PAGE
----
How will physicians manage heavy menstrual bleeding?


Within the state of Indiana, the Girls and Women Only (GO) Clinic is the only specialty clinic of its kind and IHTC is the only federally designated Hemophilia Treatment Center (HTC), as well as a center of excellence in the treatment of bleeding and clotting disorders. Learn how to best manage heavy menstrual bleeding from IHTC’s Sweta Gupta, MD.

Heavy menstrual bleeding (HMB) is defined as menstruation at regular intervals but with excessive flow and duration. Clinically, it’s defined as blood loss of more than 80 ml per cycle.1 Crucially, it’s more common than expected—affecting about 1 of every 5 women in the US.2

Accurate diagnosis and effective management can help mitigate negative effects of HMB. These effects can include:

  •  Complications such as iron deficiency anemia, menstrual pain, hospitalizations, the need for blood transfusions, and gynecological issues that may be linked to HMB, including endometriosis, fibroids, uterine polyps, and possibility of miscarriage3
  • Reduced quality of life resulting from interruptions to daily activities, limitations on activities, missed time at work or school, embarrassment, and social implications3

Additionally, identifying the cause of HMB can help bring to light an underlying condition or pathology that may have gone untreated.1 According to the CDC, “Heavy menstrual bleeding (heavy periods) may be the most noticeable symptom of a bleeding disorder. If left untreated, heavy menstrual bleeding can place women and girls at an increased risk for health problems.”2

Moreover, similar to how identifying issues like abnormal blood pressure or heart rate can help diagnose potentially serious health conditions, identifying abnormal menstruation patterns during adolescence may help enable early diagnosis of certain medical conditions in adulthood.3 

Managing heavy menstrual bleeding—a roadmap

Managing heavy menstrual bleeding takes more than meets the eye; the following steps provide a high-level roadmap for helping patients reduce symptoms, risk for complications, and negative impact on quality of life. 

1. Diagnose via a detailed symptom assessment and historical evaluation

The healthcare provider should meet with the patient (and family member for adolescent patients) to obtain a thorough understanding of current symptoms and a personal and family history of bleeding and clotting.

The latter is necessary for two reasons. To begin, collecting this history helps determine whether an underlying bleeding disorder is the cause of HMB.

Per the American College of Obstetricians and Gynecologists (ACOG), the frequency of bleeding disorders in the general population is approximately 1%–2%, but bleeding disorders are found in approximately 20% of adolescent girls who present for evaluation of heavy menstrual bleeding and in 33% of adolescent girls hospitalized for heavy menstrual bleeding.4-6 In other words, underlying bleeding disorder is a cause worth exploring.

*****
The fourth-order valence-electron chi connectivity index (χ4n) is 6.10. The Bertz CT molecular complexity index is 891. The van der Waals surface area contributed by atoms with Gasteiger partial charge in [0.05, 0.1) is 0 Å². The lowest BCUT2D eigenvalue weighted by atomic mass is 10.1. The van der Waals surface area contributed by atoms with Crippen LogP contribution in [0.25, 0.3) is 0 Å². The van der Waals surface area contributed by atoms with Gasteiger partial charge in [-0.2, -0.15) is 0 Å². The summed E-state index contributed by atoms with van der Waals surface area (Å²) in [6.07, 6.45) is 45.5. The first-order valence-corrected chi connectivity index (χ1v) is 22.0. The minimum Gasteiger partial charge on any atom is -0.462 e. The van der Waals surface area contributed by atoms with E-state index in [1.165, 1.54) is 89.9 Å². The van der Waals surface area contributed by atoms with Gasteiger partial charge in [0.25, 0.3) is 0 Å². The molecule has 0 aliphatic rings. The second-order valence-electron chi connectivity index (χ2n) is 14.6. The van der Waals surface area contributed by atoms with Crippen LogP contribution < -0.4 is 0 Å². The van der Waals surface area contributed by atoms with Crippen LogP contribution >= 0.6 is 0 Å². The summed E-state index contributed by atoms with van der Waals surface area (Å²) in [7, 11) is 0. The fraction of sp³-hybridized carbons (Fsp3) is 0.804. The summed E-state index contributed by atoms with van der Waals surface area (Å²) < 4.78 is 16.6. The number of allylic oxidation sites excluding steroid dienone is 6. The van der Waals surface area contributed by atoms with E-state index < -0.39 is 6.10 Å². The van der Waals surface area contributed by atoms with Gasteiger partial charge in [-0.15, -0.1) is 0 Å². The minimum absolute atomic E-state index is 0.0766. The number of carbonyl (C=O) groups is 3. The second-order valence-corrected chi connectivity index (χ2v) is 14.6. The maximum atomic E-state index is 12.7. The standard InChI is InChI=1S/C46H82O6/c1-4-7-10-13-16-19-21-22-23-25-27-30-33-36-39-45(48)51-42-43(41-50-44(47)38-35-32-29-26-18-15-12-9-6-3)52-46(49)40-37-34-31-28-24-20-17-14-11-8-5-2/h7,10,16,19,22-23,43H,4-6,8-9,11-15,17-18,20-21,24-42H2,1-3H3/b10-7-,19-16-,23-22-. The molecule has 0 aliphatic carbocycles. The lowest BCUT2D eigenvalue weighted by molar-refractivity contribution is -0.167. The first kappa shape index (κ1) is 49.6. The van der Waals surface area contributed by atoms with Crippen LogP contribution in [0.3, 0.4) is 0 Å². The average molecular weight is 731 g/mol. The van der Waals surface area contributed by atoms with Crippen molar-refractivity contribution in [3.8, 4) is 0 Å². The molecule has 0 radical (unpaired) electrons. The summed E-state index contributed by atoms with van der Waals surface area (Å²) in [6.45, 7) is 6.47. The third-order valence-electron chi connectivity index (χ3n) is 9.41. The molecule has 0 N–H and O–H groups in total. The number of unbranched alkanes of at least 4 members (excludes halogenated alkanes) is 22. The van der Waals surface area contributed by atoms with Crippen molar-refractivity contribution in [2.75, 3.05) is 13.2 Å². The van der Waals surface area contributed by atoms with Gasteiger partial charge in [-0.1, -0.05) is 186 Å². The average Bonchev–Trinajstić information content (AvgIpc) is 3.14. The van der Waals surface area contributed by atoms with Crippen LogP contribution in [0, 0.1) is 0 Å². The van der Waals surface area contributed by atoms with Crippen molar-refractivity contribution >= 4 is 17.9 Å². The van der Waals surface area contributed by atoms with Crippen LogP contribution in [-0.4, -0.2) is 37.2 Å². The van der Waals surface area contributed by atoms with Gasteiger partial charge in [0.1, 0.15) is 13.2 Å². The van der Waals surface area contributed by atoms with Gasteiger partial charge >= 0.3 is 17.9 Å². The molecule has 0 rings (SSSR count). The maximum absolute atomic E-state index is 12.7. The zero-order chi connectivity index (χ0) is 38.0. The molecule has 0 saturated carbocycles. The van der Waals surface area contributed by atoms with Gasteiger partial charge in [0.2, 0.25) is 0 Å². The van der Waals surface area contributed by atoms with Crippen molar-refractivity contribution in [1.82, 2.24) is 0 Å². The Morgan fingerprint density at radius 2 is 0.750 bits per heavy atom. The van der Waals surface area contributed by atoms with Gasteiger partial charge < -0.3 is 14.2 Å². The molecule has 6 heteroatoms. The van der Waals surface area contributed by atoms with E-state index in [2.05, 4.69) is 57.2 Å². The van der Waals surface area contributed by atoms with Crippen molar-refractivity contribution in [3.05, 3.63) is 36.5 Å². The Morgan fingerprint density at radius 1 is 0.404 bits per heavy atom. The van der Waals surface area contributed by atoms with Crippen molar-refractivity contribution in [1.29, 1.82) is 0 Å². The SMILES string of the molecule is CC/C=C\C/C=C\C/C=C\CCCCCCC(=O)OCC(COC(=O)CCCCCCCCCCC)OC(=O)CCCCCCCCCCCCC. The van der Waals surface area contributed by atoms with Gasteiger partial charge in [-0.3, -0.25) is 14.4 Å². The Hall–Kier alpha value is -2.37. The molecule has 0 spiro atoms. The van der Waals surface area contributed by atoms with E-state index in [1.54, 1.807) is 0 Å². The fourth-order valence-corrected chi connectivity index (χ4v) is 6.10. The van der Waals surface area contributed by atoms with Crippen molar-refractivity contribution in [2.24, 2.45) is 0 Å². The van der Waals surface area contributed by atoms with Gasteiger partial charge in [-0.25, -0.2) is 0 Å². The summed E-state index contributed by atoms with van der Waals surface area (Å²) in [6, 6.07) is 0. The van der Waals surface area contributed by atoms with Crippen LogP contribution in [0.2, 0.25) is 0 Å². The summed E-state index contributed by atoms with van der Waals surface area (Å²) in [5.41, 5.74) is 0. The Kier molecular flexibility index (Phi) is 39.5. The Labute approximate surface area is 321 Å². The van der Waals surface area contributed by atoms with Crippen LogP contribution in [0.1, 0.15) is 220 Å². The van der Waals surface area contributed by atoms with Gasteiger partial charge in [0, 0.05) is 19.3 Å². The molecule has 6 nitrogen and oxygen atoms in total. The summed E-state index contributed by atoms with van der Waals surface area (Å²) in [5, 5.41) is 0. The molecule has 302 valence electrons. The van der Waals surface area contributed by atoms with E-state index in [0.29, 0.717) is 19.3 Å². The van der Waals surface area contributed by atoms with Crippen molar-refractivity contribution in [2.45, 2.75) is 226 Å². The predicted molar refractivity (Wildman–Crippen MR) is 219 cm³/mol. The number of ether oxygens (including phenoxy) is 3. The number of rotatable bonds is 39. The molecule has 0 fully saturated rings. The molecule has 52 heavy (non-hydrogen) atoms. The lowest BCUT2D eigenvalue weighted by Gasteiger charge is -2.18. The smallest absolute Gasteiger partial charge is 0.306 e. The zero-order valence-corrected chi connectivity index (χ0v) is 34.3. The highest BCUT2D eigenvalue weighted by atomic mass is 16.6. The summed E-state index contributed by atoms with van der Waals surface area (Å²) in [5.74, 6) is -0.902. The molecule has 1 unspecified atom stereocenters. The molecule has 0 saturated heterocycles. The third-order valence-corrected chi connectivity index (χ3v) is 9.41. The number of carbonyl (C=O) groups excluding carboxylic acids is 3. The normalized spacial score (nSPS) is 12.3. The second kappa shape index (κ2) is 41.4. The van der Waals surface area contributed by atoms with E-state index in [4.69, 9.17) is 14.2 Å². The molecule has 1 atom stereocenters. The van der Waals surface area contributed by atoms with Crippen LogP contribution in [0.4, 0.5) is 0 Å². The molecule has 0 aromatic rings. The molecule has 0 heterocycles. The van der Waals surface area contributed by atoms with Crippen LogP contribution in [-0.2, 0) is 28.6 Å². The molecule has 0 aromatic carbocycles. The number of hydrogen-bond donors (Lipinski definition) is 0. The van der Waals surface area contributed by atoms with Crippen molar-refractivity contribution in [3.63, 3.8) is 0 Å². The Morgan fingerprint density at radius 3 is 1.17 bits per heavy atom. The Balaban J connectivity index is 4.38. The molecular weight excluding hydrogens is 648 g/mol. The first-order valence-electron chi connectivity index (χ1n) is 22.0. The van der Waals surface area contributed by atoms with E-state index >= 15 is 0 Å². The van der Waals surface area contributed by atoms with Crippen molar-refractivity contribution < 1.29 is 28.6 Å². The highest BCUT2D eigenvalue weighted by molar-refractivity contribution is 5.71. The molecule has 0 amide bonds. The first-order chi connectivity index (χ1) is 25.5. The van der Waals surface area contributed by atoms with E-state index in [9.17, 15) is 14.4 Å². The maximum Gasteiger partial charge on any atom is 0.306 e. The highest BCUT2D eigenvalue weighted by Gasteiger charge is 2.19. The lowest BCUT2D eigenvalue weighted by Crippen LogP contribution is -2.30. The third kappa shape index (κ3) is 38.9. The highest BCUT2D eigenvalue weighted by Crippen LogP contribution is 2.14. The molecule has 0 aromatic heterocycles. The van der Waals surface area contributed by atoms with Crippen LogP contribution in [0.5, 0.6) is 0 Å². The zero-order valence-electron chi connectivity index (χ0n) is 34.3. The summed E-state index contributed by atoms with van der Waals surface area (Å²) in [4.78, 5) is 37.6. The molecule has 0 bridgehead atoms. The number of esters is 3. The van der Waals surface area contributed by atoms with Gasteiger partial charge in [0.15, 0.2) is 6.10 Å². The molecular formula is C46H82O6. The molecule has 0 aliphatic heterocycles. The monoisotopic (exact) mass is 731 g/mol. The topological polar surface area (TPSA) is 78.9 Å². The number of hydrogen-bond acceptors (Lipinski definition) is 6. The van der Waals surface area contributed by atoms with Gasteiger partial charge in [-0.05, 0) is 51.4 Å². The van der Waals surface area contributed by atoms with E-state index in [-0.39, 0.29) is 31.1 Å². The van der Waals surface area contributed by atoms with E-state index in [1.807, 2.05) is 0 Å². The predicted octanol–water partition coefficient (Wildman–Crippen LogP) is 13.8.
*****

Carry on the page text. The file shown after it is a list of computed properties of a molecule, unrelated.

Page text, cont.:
Another reason for obtaining a complete history of bleeding and clotting is to assess inherited clotting risk prior to considering hormonal therapy for HMB.

Symptoms of HMB include:

  • Periods lasting longer than 7 days (7)
  • Soaking through a pad or tampon in 1 to 2 hours (2)
  • Passing clots larger than the size of a quarter (1)

Note: The above three symptoms can be easily remembered as “721”

  • Iron deficiency, anemia, or need for blood transfusion
  • Missing days of school or work due to bleeding

Symptoms that could indicate an underlying bleeding disorder include:

  • Excessive bleeding after surgery, dental work, or childbirth
  • Frequent and prolonged nosebleeds
  • Prolonged bleeding from cuts or wounds
  • Easy bruising
  • Family history of a bleeding disorder

In addition to symptom assessment and historical evaluation, providers may also use tests such as a blood test, pap test, endometrial biopsy, or ultrasound to diagnose and determine the underlying cause.7 HMB can be caused by abnormal blood clotting, disruption of normal hormonal regulation, or uterine pathology such as fibroids or polyps. Diagnosing the underlying cause is important in selecting the most appropriate treatment option.1

2. Educate on treatment options and clarify misinformation and stigmas

Once diagnosed, providers should educate patients on both hormonal and nonhormonal therapies as well as clarifying misinformation and stigmas about either category.

Nonhormonal therapy—this category includes antifibrinolytics such as tranexamic acid and aminocaproic acid and are an option for patients who don’t want to use hormonal agents or who don’t fully respond to them.

Antifibrinolytics can be effective in reducing menstrual blood loss and improving quality of life. Also, unlike hormonal options, studies have shown no increased risk of thrombosis with the use of antifibrinolytic therapies.8

On the negative side, nonhormonal agents are not an option for patients with menstrual irregularity, as they don’t help regulate an irregular menstrual cycle and they do not help treat menstrual cramping. Finally, like most therapies, not all patients will respond to nonhormonal treatments.

Hormonal therapy—commonly referred to as birth control pills or contraceptive methods—a misnomer when used for treatment of HMB—this category consists of various options for delivering hormones (estrogen and/or progesterone). These options include pills, vaginal implant or ring, intrauterine device (IUD), implants, and injection (eg, Depo-Provera shot). When used as a form of hormonal therapy, these products can help reduce menstrual blood flow, regulate the menstrual cycle, lessen menstrual cramps, and prevent hemorrhagic ovarian cysts.

The major and well-publicized drawback of estrogen-containing hormonal therapy is its contraindication in women at increased risk for thrombosis—unless they are on anticoagulation medication. This risk should be discussed during the historical evaluation, so proper education can be provided at this stage.

It’s important that patients and their families are given accurate information about all types of treatments for HMB, so they can make fully informed decisions. Currently, this includes addressing misinformation and harmful stigmas surrounding the use of hormonal therapy for HMB.

Providers can help by discussing the following with patients and their families: